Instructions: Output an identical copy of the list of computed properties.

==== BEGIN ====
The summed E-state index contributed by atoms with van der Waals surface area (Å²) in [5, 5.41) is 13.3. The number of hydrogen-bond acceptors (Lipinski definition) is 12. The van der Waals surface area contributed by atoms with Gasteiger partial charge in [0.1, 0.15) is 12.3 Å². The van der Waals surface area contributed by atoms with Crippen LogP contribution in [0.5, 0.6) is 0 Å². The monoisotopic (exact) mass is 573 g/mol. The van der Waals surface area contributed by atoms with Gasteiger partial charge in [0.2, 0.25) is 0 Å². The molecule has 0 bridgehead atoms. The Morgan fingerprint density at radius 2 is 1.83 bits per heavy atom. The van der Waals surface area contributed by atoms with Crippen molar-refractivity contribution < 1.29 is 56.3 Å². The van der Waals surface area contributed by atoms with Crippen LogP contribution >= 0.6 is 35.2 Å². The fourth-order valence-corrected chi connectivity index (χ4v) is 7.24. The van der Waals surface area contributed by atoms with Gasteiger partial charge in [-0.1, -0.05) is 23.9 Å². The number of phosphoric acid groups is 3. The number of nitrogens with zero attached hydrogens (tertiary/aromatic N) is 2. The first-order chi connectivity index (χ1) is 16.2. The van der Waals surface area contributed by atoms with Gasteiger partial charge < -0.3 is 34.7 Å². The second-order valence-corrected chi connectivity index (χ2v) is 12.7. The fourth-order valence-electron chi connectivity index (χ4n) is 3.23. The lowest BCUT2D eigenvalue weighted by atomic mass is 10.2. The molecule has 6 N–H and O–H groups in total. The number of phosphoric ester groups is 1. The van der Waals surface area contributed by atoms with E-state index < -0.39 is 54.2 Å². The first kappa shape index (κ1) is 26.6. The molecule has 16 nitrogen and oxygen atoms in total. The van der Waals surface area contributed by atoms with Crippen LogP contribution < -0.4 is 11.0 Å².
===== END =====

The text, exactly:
The summed E-state index contributed by atoms with van der Waals surface area (Å²) in [5, 5.41) is 13.3. The number of hydrogen-bond acceptors (Lipinski definition) is 12. The van der Waals surface area contributed by atoms with Gasteiger partial charge in [0.1, 0.15) is 12.3 Å². The van der Waals surface area contributed by atoms with Crippen LogP contribution in [0.5, 0.6) is 0 Å². The monoisotopic (exact) mass is 573 g/mol. The van der Waals surface area contributed by atoms with Gasteiger partial charge in [0.2, 0.25) is 0 Å². The molecule has 0 bridgehead atoms. The Morgan fingerprint density at radius 2 is 1.83 bits per heavy atom. The van der Waals surface area contributed by atoms with Crippen molar-refractivity contribution < 1.29 is 56.3 Å². The van der Waals surface area contributed by atoms with Crippen LogP contribution >= 0.6 is 35.2 Å². The fourth-order valence-corrected chi connectivity index (χ4v) is 7.24. The van der Waals surface area contributed by atoms with Gasteiger partial charge in [-0.1, -0.05) is 23.9 Å². The number of phosphoric acid groups is 3. The number of nitrogens with zero attached hydrogens (tertiary/aromatic N) is 2. The first-order chi connectivity index (χ1) is 16.2. The van der Waals surface area contributed by atoms with Gasteiger partial charge < -0.3 is 34.7 Å². The second-order valence-corrected chi connectivity index (χ2v) is 12.7. The fourth-order valence-electron chi connectivity index (χ4n) is 3.23. The lowest BCUT2D eigenvalue weighted by atomic mass is 10.2. The molecule has 6 N–H and O–H groups in total. The number of phosphoric ester groups is 1. The van der Waals surface area contributed by atoms with E-state index < -0.39 is 54.2 Å². The first kappa shape index (κ1) is 26.6. The molecule has 16 nitrogen and oxygen atoms in total. The van der Waals surface area contributed by atoms with Crippen LogP contribution < -0.4 is 11.0 Å².